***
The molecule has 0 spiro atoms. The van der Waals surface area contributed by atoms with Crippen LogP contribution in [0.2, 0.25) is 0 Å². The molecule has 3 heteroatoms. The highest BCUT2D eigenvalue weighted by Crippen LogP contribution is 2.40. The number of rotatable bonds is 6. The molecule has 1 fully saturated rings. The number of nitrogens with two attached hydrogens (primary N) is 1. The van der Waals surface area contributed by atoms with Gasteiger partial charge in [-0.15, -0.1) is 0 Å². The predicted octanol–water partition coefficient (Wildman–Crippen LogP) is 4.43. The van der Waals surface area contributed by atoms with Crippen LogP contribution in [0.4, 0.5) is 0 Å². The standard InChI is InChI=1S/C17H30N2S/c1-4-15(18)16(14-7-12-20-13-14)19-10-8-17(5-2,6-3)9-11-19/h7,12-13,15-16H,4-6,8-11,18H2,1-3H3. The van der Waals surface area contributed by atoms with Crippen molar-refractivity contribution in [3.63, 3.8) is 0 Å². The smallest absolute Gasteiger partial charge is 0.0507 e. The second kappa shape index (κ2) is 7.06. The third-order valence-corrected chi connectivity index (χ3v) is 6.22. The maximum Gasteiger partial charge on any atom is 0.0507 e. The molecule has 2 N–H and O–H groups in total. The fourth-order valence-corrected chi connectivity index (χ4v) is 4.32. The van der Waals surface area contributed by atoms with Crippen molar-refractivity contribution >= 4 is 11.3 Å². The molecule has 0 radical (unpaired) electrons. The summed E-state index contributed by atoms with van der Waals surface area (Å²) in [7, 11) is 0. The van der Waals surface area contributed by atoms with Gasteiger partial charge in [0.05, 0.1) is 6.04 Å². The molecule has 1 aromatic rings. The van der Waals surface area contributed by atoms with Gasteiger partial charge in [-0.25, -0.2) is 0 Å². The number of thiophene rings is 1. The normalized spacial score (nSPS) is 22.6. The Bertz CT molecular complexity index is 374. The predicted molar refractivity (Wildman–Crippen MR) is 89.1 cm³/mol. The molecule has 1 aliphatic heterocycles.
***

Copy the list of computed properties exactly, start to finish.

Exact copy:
The molecule has 0 spiro atoms. The van der Waals surface area contributed by atoms with Crippen LogP contribution in [0.2, 0.25) is 0 Å². The molecule has 3 heteroatoms. The highest BCUT2D eigenvalue weighted by Crippen LogP contribution is 2.40. The number of rotatable bonds is 6. The molecule has 1 fully saturated rings. The number of nitrogens with two attached hydrogens (primary N) is 1. The van der Waals surface area contributed by atoms with Gasteiger partial charge in [-0.15, -0.1) is 0 Å². The predicted octanol–water partition coefficient (Wildman–Crippen LogP) is 4.43. The van der Waals surface area contributed by atoms with Crippen LogP contribution in [0.4, 0.5) is 0 Å². The standard InChI is InChI=1S/C17H30N2S/c1-4-15(18)16(14-7-12-20-13-14)19-10-8-17(5-2,6-3)9-11-19/h7,12-13,15-16H,4-6,8-11,18H2,1-3H3. The van der Waals surface area contributed by atoms with Crippen molar-refractivity contribution in [3.63, 3.8) is 0 Å². The smallest absolute Gasteiger partial charge is 0.0507 e. The second kappa shape index (κ2) is 7.06. The third-order valence-corrected chi connectivity index (χ3v) is 6.22. The maximum Gasteiger partial charge on any atom is 0.0507 e. The molecule has 2 N–H and O–H groups in total. The fourth-order valence-corrected chi connectivity index (χ4v) is 4.32. The van der Waals surface area contributed by atoms with Crippen molar-refractivity contribution >= 4 is 11.3 Å². The molecule has 0 radical (unpaired) electrons. The summed E-state index contributed by atoms with van der Waals surface area (Å²) in [7, 11) is 0. The van der Waals surface area contributed by atoms with Gasteiger partial charge in [0.05, 0.1) is 6.04 Å². The molecule has 1 aromatic rings. The van der Waals surface area contributed by atoms with Gasteiger partial charge in [-0.25, -0.2) is 0 Å². The number of thiophene rings is 1. The normalized spacial score (nSPS) is 22.6. The Bertz CT molecular complexity index is 374. The predicted molar refractivity (Wildman–Crippen MR) is 89.1 cm³/mol. The molecule has 1 aliphatic heterocycles.